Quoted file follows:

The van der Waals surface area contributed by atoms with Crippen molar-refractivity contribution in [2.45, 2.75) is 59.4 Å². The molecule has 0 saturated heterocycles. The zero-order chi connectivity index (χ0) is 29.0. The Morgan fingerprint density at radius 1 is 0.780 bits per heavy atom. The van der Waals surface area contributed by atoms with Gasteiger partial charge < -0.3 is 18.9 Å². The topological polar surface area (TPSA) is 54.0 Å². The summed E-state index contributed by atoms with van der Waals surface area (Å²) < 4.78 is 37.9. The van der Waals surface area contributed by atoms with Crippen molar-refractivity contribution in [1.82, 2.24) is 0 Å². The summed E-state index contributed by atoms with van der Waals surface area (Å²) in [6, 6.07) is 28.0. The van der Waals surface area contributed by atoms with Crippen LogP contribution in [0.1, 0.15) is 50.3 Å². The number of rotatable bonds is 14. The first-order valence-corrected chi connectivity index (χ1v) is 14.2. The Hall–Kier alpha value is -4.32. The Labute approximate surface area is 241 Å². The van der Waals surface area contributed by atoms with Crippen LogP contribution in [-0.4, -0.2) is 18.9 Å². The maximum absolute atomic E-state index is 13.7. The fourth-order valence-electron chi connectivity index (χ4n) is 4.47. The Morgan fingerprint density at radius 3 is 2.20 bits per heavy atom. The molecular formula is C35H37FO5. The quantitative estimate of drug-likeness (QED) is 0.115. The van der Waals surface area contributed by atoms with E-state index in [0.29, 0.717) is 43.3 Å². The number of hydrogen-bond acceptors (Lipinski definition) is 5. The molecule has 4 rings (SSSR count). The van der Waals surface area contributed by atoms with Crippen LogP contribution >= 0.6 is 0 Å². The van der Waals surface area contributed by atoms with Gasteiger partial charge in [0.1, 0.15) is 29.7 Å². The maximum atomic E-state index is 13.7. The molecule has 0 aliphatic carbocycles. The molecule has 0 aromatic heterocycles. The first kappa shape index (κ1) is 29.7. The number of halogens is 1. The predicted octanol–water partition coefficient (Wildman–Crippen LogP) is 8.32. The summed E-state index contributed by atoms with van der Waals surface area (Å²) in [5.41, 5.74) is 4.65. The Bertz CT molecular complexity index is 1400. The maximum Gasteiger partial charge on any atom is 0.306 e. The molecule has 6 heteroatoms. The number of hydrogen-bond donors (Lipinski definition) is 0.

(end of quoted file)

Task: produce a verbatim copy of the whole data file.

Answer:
The van der Waals surface area contributed by atoms with Crippen molar-refractivity contribution in [2.45, 2.75) is 59.4 Å². The molecule has 0 saturated heterocycles. The zero-order chi connectivity index (χ0) is 29.0. The Morgan fingerprint density at radius 1 is 0.780 bits per heavy atom. The van der Waals surface area contributed by atoms with Gasteiger partial charge < -0.3 is 18.9 Å². The topological polar surface area (TPSA) is 54.0 Å². The summed E-state index contributed by atoms with van der Waals surface area (Å²) < 4.78 is 37.9. The van der Waals surface area contributed by atoms with Crippen molar-refractivity contribution in [1.82, 2.24) is 0 Å². The summed E-state index contributed by atoms with van der Waals surface area (Å²) in [6, 6.07) is 28.0. The van der Waals surface area contributed by atoms with Crippen LogP contribution in [0.1, 0.15) is 50.3 Å². The number of rotatable bonds is 14. The first-order valence-corrected chi connectivity index (χ1v) is 14.2. The Hall–Kier alpha value is -4.32. The Labute approximate surface area is 241 Å². The van der Waals surface area contributed by atoms with Crippen LogP contribution in [-0.4, -0.2) is 18.9 Å². The maximum absolute atomic E-state index is 13.7. The fourth-order valence-electron chi connectivity index (χ4n) is 4.47. The Morgan fingerprint density at radius 3 is 2.20 bits per heavy atom. The molecular formula is C35H37FO5. The quantitative estimate of drug-likeness (QED) is 0.115. The van der Waals surface area contributed by atoms with E-state index in [0.29, 0.717) is 43.3 Å². The number of hydrogen-bond acceptors (Lipinski definition) is 5. The molecule has 4 rings (SSSR count). The van der Waals surface area contributed by atoms with Crippen LogP contribution >= 0.6 is 0 Å². The van der Waals surface area contributed by atoms with Gasteiger partial charge in [0.1, 0.15) is 29.7 Å². The maximum atomic E-state index is 13.7. The molecule has 0 aliphatic carbocycles. The molecule has 0 aromatic heterocycles. The first kappa shape index (κ1) is 29.7. The number of halogens is 1. The predicted octanol–water partition coefficient (Wildman–Crippen LogP) is 8.32. The summed E-state index contributed by atoms with van der Waals surface area (Å²) in [5.41, 5.74) is 4.65. The Bertz CT molecular complexity index is 1400. The maximum Gasteiger partial charge on any atom is 0.306 e. The molecule has 6 heteroatoms. The number of hydrogen-bond donors (Lipinski definition) is 0.